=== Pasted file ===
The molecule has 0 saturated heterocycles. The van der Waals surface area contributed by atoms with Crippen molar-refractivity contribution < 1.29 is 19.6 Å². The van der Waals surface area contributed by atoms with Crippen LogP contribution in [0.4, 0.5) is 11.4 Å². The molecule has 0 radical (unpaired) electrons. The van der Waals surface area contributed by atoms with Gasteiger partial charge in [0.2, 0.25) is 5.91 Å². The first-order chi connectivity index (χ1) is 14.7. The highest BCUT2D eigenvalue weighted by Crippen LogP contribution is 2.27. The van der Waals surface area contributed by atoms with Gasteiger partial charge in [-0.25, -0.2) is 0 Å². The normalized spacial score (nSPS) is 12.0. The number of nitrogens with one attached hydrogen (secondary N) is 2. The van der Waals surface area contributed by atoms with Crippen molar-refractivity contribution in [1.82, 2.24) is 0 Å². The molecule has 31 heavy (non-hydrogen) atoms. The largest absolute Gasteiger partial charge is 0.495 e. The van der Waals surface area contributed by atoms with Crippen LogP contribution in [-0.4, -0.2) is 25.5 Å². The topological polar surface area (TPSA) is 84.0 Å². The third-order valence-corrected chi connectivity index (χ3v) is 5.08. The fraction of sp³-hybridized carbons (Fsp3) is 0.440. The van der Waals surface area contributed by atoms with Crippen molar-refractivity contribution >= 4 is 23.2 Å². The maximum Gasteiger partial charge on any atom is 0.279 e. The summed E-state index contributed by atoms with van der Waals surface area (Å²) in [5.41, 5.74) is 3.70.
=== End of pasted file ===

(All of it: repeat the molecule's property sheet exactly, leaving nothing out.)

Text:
The molecule has 0 saturated heterocycles. The van der Waals surface area contributed by atoms with Crippen molar-refractivity contribution < 1.29 is 19.6 Å². The van der Waals surface area contributed by atoms with Crippen LogP contribution in [0.4, 0.5) is 11.4 Å². The molecule has 0 radical (unpaired) electrons. The van der Waals surface area contributed by atoms with Gasteiger partial charge in [0.2, 0.25) is 5.91 Å². The first-order chi connectivity index (χ1) is 14.7. The highest BCUT2D eigenvalue weighted by Crippen LogP contribution is 2.27. The van der Waals surface area contributed by atoms with Gasteiger partial charge in [-0.25, -0.2) is 0 Å². The normalized spacial score (nSPS) is 12.0. The number of nitrogens with one attached hydrogen (secondary N) is 2. The van der Waals surface area contributed by atoms with Crippen molar-refractivity contribution in [1.82, 2.24) is 0 Å². The molecule has 31 heavy (non-hydrogen) atoms. The largest absolute Gasteiger partial charge is 0.495 e. The van der Waals surface area contributed by atoms with Crippen LogP contribution in [-0.4, -0.2) is 25.5 Å². The topological polar surface area (TPSA) is 84.0 Å². The third-order valence-corrected chi connectivity index (χ3v) is 5.08. The fraction of sp³-hybridized carbons (Fsp3) is 0.440. The van der Waals surface area contributed by atoms with Crippen molar-refractivity contribution >= 4 is 23.2 Å². The maximum Gasteiger partial charge on any atom is 0.279 e. The summed E-state index contributed by atoms with van der Waals surface area (Å²) in [5.41, 5.74) is 3.70.